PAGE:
Ecdysone signaling is important for GSC niche formation during development, but also, for proper EC function during adult stages (Gancz et al., 2011; König et al., 2011; Morris and Spradling, 2012). We examined in a greater detail what happens with the somatic cells in the germaria, depleted of ecdysone signaling during adulthood. Somatic cells in the germarium are responsible not only for germarium architecture organization, mechanical support and physical protection of the germline cells, but they also actively participate in signaling that organizes a microenvironment for proper GSC maintenance and differentiation. For example, the stem cell niche cells (CpCs and, to a lesser extend, ECs) produce TGF-β ligands, required for female germline stemness (Xie and Spradling, 1998; Xie and Spradling, 2000; Eliazer et al., 2014). In contrast, somatic cells in the differentiation niche (ECs) are required to spatially restrict the stem cell niche activity and, as we propose here, to stimulate germline differentiation. Normally, ECs are terminally differentiated squamous epithelial cells that do not divide (Kirilly et al., 2011; Morris and Spradling, 2011); our analysis also revealed that less than 2% of control germaria contained an EC in S-phase marked by EdU (Fig. 2A). In contrast, ecdysone deficit stimulates ECs to proliferate; ecd1ts flies had 2.5 times more germaria containing ECs in S-phase of the cell cycle (Fig. 2A,B). The specificity of this systemic signaling in the germarial soma is achieved via cell-specific cofactors, Taiman (Tai) and Abrupt (Ab) (König et al., 2011). Tai is a co-activator of the ecdysone receptor complex that can be inhibited by the transcription factor Ab (Bai et al., 2000; Jang et al., 2009). Importantly, EC division phenotype is also seen when ecdysone signaling is perturbed in the soma only: Tai downregulation and Ab upregulation in the somatic cells similarly stimulated normally quiescent ECs to undergo divisions. Mutant ECs at different cell cycle stages were observed (Fig. 2C–E shows cells in S-, meta- and telophase, respectively). Moreover, these changes in EC characteristics were seen when ecdysone production and its signaling co-factors were altered during post-developmental stages (adult-implemented temperature shift for ecd1ts mutants and induction of temperature sensitive Gal4/Gal80ts system for adult tai and ab misexpression). This suggests that the EC destiny as a terminally differentiated squamous epithelial cell is not permanently fixed. Instead, ECs can be transformed under certain conditions during adulthood to exhibit properties of active mitotic division. These cellular alterations could also affect the ability of the cell to properly send and receive signals necessary for early germline maintenance and differentiation.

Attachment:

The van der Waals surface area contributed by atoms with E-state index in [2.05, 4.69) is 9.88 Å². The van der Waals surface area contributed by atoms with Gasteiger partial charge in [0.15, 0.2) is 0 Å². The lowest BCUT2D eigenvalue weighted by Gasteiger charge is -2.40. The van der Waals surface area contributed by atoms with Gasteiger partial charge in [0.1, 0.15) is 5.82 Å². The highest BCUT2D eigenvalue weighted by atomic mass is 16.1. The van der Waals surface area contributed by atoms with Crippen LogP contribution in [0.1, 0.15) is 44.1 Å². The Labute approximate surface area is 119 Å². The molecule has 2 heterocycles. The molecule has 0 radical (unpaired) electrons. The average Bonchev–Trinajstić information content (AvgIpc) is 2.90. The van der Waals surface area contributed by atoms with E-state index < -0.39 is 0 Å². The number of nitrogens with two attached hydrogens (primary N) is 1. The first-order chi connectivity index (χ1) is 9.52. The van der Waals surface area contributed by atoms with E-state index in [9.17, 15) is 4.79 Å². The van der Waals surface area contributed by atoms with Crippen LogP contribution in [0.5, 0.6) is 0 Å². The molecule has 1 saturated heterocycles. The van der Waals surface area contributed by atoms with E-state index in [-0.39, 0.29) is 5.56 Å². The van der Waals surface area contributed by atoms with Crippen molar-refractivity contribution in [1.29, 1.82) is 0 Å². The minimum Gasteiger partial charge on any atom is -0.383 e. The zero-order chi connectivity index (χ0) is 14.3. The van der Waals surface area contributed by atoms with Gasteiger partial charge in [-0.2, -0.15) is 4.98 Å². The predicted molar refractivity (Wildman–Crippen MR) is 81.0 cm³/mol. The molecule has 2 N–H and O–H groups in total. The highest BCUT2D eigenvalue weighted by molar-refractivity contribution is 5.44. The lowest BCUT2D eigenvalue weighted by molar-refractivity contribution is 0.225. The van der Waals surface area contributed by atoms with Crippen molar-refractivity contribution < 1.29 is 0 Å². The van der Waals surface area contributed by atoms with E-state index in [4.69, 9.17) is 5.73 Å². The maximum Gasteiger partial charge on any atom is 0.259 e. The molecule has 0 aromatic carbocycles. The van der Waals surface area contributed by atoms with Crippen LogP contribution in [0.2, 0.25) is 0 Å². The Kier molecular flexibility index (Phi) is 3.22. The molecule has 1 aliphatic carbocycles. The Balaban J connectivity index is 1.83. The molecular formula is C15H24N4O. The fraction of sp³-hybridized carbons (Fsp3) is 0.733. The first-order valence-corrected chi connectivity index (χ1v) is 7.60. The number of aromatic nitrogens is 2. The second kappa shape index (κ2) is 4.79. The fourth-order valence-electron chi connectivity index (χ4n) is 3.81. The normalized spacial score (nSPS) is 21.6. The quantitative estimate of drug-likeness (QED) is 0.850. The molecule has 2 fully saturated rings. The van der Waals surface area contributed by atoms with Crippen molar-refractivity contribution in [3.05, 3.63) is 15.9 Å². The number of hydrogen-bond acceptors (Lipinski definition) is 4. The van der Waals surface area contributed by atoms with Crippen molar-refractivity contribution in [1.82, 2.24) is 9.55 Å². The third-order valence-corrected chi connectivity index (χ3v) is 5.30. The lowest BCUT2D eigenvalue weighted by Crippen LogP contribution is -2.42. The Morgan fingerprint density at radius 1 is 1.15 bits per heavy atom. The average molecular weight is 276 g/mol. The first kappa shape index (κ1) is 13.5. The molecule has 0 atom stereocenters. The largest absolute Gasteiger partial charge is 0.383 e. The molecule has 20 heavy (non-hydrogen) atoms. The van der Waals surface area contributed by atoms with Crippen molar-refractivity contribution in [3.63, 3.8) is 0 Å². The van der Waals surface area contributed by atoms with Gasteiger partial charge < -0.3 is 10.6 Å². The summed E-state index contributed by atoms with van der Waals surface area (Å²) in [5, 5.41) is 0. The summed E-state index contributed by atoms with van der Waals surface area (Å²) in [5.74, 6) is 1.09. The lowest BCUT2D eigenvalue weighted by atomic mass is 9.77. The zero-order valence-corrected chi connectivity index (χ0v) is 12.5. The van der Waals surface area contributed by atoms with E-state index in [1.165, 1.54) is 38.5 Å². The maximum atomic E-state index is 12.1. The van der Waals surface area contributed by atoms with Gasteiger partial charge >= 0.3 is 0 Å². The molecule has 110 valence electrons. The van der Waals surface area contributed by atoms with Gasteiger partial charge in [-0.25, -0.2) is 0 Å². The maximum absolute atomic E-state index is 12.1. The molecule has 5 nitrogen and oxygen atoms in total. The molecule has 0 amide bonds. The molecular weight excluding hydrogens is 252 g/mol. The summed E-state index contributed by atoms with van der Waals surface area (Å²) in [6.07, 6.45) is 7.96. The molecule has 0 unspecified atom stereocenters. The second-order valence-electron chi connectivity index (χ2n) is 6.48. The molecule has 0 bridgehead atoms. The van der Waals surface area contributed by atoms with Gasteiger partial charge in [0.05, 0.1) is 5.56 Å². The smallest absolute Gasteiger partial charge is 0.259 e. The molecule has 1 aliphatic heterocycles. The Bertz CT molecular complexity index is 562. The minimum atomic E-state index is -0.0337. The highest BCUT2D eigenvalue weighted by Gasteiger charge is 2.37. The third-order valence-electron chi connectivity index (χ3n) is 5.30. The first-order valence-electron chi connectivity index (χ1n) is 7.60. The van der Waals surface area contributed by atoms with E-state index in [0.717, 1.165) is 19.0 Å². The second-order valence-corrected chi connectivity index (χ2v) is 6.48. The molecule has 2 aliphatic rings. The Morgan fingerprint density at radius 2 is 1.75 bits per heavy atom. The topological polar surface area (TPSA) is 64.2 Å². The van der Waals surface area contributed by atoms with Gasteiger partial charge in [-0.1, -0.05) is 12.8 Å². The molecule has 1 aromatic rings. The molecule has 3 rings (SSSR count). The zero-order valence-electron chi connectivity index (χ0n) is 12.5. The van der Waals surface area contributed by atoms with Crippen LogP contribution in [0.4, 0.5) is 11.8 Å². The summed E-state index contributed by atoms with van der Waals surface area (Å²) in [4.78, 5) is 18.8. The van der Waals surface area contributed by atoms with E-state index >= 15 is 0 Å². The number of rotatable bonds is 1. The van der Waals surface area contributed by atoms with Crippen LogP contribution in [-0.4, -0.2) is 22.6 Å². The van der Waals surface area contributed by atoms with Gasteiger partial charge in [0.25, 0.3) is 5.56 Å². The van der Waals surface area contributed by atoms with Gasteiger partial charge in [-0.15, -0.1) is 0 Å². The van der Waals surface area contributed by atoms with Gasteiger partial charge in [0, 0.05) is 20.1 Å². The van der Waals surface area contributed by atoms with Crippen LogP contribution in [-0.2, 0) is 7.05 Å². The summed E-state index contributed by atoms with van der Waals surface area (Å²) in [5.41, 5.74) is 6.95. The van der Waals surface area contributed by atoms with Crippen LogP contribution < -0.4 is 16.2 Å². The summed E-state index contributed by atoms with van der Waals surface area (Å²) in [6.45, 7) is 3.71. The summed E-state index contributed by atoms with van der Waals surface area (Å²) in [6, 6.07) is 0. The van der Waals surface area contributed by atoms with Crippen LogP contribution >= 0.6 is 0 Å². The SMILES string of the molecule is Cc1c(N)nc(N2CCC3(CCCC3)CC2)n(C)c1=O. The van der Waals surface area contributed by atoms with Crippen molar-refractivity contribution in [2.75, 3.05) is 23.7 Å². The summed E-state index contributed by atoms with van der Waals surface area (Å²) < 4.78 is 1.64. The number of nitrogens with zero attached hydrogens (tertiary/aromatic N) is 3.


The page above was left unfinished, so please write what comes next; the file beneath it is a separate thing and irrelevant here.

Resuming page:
EC function and morphology are impaired by cell-autonomous ecdysone signaling abolishment.
To prove this assumption, firstly, we tested whether disruption of ecdysone signaling specifically in the stem cell niche cells would affect the TGF-β signaling strength. Both downregulation of ecdysone receptor co-activator tai and upregulation of its repressor ab in CpCs resulted in a decrease in TGF-β signaling, which could be directly measured via the intensity of antibody staining against pMad. The pMad levels were significantly decreased in GSCs that were located next to the stem cell niche, mutant for ecdysone signaling (Fig. 2F–H). This result demonstrates that upon ecdysone deficit, the GSC niche functions with a reduced efficiency.
Secondly, we tested whether disruption of ecdysone signaling specifically in the differentiation niche cells would affect the strength of the major epithelial pathway, epidermal growth factor receptor (EGFR), that acts in the somatic cells to maintain germline homeostasis. Importantly, compromised EGFR-activated mitogen-activated kinase (MAPK) signaling in ECs results in a similar increase in the SpGC number as is observed in ecdysteroid-deficient germaria (Liu et al., 2010). In ecdysone signaling mutant ECs, MAPK levels were dramatically elevated (Fig. 2I,J; supplementary material Fig. S3A–C), causing aberrant expression of its downstream targets (supplementary material Fig. S3D), which plausibly leads to sexual identity confusion of the somatic cells that compose the GSC and differentiation niches.
The abnormal signaling and behavior causes alterations in EC morphology. While in controls, ECs completely enfold germline cells with protrusions to protect differentiating cysts from niche signaling and guide them to the posterior end of the germarium, where the germline becomes encapsulated by the follicular epithelium, in ecd1ts mutants, these protrusions were not formed and the normally squamous ECs look more like cuboidal epithelial cells outlining the whole germarium (Fig. 2I,J; supplementary material Fig. S3). To visualize EC shape, we also induced MARCM single cell clones and found that in controls, the EC formed multiple delicate protrusions, while the EC, deficient for EcR co-receptor, ultraspiracle (usp) lacked these fine cellular structures (Fig. 2K). In addition, ecdysone signaling mutant ECs express higher amounts of cell adhesion molecules, e.g. DE-Cad and Arm (Fig. 2L,M; supplementary material Fig. S4), which is consistent with the alteration of their epithelial status. Collectively, these data show that ecdysone signaling deficit is sufficient to alter EC properties: they transform their cell cycle status from quiescent to active and take on a cuboidal rather than a squamous epithelial appearance.